It's a statement of the obvious, but solar panels do their best work during the day, specifically noon and early afternoon when the sun is at its strongest.

The trouble is, this rarely tallies with when energy use is at its highest--typically in the evening, when everyone gets home from work.

The solution to bridging this offset supply and demand is energy storage, and the metal vanadium could be instrumental in our future storage needs.

Vanadium's unique properties make it highly useful for developing stable batteries--ones that can be charged thousands of times without suffering degradation or capacity loss.

As the BBC reports, vanadium can lose or gain electrons very easily.

Vanadium (Image: Flickr user fdecomite, used under CC License)

Vanadium (Image: Flickr user fdecomite, used under CC License)

This is demonstrated using a chemistry experiment in which oxidized vanadium in sulfuric acid--vanadium stripped of its five outermost electrons--turns from a yellow solution through green, blue and violet in the presence of zinc. The color change represents electrons being passed to the vanadium.

This same process can be demonstrated on a much larger scale, in a battery.

Called a Vanadium Redox Flow Battery, it consists of two tanks of different solutions of vanadium separated by a membrane.

As fluid is pumped past electrodes on either side of the battery, current is produced. Electrons are released by one side and received by the other--changing the color of the solution as they do so. And these electrons generate the current.

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The battery chemistry, of course, doesn't really affect the job the battery does--the aim here is to store solar energy during the day. You could do this with a lithium-ion battery--indeed, old lithium batteries from electric vehicles are often used in such a manner.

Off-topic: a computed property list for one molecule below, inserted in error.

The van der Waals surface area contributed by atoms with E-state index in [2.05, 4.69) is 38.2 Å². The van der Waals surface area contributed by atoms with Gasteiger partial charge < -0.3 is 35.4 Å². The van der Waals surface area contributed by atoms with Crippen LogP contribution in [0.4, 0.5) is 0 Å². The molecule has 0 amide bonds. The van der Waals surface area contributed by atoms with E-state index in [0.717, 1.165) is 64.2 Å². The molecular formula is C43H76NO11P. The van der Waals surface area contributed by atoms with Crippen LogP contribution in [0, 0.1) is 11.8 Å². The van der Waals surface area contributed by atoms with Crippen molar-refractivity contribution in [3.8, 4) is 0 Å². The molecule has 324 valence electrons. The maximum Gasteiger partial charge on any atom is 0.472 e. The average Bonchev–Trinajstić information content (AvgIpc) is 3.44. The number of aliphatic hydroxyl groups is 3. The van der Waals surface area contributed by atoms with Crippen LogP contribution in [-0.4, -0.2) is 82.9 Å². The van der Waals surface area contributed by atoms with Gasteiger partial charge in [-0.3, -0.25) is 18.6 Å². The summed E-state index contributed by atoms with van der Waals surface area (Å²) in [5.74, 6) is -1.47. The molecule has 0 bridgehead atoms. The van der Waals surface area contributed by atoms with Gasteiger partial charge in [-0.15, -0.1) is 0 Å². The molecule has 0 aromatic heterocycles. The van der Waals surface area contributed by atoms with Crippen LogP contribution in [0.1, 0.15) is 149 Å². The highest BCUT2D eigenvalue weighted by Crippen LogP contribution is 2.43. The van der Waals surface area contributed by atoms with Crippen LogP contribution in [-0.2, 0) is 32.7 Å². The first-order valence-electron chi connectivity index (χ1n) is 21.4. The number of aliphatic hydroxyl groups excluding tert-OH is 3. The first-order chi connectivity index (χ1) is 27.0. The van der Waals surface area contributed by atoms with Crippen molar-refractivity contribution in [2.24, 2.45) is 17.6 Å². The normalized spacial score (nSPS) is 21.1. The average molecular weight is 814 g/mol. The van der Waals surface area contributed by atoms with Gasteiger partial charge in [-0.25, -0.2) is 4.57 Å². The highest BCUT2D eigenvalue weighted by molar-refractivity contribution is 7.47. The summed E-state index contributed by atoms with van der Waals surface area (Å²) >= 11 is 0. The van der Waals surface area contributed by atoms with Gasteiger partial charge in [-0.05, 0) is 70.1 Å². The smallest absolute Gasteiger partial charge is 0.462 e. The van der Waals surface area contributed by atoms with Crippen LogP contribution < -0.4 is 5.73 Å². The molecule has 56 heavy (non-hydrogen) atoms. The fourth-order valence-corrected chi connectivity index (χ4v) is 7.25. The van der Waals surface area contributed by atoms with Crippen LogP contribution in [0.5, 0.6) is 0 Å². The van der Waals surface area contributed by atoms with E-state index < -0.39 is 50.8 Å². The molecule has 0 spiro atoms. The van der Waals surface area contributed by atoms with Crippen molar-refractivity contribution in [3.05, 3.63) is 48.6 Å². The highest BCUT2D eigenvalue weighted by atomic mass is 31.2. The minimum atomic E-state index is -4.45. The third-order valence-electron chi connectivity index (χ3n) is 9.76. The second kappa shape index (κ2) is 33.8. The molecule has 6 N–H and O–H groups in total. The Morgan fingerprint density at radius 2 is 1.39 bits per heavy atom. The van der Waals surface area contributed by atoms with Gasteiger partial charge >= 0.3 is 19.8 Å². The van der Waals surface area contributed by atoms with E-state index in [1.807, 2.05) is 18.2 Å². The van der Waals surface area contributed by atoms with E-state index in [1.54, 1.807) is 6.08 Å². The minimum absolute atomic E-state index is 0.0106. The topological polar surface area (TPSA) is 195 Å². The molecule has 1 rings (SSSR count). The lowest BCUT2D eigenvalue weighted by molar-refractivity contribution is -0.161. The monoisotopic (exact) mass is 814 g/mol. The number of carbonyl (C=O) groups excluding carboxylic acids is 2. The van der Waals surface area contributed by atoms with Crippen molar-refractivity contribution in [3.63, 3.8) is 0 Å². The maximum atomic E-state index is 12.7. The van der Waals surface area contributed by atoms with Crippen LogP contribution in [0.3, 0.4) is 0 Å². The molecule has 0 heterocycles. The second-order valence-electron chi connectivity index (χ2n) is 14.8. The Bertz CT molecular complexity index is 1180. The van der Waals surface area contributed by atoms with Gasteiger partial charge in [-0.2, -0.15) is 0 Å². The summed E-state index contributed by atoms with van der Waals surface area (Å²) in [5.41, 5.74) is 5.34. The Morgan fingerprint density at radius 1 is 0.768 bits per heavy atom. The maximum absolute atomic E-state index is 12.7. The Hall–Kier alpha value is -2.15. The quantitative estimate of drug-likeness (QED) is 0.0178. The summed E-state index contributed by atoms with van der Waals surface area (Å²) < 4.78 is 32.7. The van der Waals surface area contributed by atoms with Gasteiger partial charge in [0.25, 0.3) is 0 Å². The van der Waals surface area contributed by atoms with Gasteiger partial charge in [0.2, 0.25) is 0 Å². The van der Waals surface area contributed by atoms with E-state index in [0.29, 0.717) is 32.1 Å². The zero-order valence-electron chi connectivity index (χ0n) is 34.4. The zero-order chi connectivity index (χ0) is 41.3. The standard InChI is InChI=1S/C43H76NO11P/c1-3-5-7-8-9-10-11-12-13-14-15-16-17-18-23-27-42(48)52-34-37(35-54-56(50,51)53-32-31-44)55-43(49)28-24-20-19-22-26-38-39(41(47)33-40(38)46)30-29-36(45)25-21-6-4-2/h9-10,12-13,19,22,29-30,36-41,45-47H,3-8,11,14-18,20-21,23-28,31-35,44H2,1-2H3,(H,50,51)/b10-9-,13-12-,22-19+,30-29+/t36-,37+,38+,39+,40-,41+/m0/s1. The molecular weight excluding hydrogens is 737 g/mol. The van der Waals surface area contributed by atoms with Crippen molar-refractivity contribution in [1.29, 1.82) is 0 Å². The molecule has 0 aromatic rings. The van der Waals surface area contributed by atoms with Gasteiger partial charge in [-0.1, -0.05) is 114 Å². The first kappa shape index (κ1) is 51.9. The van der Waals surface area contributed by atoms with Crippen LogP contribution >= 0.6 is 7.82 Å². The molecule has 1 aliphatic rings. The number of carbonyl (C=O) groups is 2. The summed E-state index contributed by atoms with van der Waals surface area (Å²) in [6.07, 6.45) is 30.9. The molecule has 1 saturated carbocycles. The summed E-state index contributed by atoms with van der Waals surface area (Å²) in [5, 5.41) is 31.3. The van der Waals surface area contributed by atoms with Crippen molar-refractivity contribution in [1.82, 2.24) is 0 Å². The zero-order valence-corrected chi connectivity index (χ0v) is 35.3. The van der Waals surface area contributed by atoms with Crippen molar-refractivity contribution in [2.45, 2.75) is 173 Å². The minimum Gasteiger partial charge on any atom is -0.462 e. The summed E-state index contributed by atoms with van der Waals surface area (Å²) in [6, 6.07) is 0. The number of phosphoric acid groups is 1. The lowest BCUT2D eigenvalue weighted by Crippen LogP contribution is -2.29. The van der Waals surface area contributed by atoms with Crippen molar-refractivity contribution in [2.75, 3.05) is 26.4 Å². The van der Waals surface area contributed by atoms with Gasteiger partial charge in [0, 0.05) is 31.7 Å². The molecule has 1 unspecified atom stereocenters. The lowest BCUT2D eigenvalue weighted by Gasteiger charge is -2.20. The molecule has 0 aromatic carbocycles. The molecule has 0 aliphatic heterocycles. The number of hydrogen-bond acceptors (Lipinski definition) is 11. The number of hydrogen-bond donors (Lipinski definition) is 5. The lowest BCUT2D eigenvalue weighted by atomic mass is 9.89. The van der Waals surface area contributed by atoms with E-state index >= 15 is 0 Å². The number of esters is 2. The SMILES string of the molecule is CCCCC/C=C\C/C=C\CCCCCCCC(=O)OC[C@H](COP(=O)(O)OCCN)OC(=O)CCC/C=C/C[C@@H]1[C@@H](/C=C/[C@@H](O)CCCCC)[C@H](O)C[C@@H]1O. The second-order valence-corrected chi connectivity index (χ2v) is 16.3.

It's the vanadium battery's long life that makes it useful here.

They can be charged and discharged 20,000 times without loss of performance--about ten times that of Li-ion batteries. And they're thought to last decades--though they've not been around long enough for this to be demonstrated in practice.

Downsides? The batteries are expensive, since vanadium is expensive. That's mainly a symptom of its popularity within the steel industry as a hardening compound, and the steel industry accounts for around 90 percent of demand for the metal.

Photovoltaic solar panels on roof of Honda Smart Home at UC-Davis, California

Photovoltaic solar panels on roof of Honda Smart Home at UC-Davis, California

The batteries are also huge--think shipping container sized, right now. So they're strictly static only--don't expect to see them in electric cars. Or even your garage--these would effectively be used by electrical utilities, so there's hope for them yet even if an entire neighborhood opts for solar power...

Solar power is generated at fairly low voltage, so German renewable energy entrepreneur Alexander Voigt believes the batteries' best application is on a local level--placed at transformer stations to harness energy produced during the day for use later at night.

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They're quite adaptable, too. While it increases the batteries' size further, more storage can be achieved by adding larger tanks of electrolyte. And they're happy to discharge slowly, as needed to serve the community's power needs.

Perhaps the biggest issue though is vanadium supply.

For one, China's rapid, resource-heavy growth is also increasing demand for vanadium in steel. And vanadium used in steel is effectively written-off for use in batteries--it isn't economically viable to recover it when the steel is recycled.

But, as with other metals used in batteries, an increase in demand will no doubt lead to more companies willing to extract it from the ground.

And eventually, every neighborhood in sunny regions could have a vanadium battery nearby--holding enough energy to supply a street with enough power for its TVs, ovens and electric cars every night.

[Hat tip: Ned]


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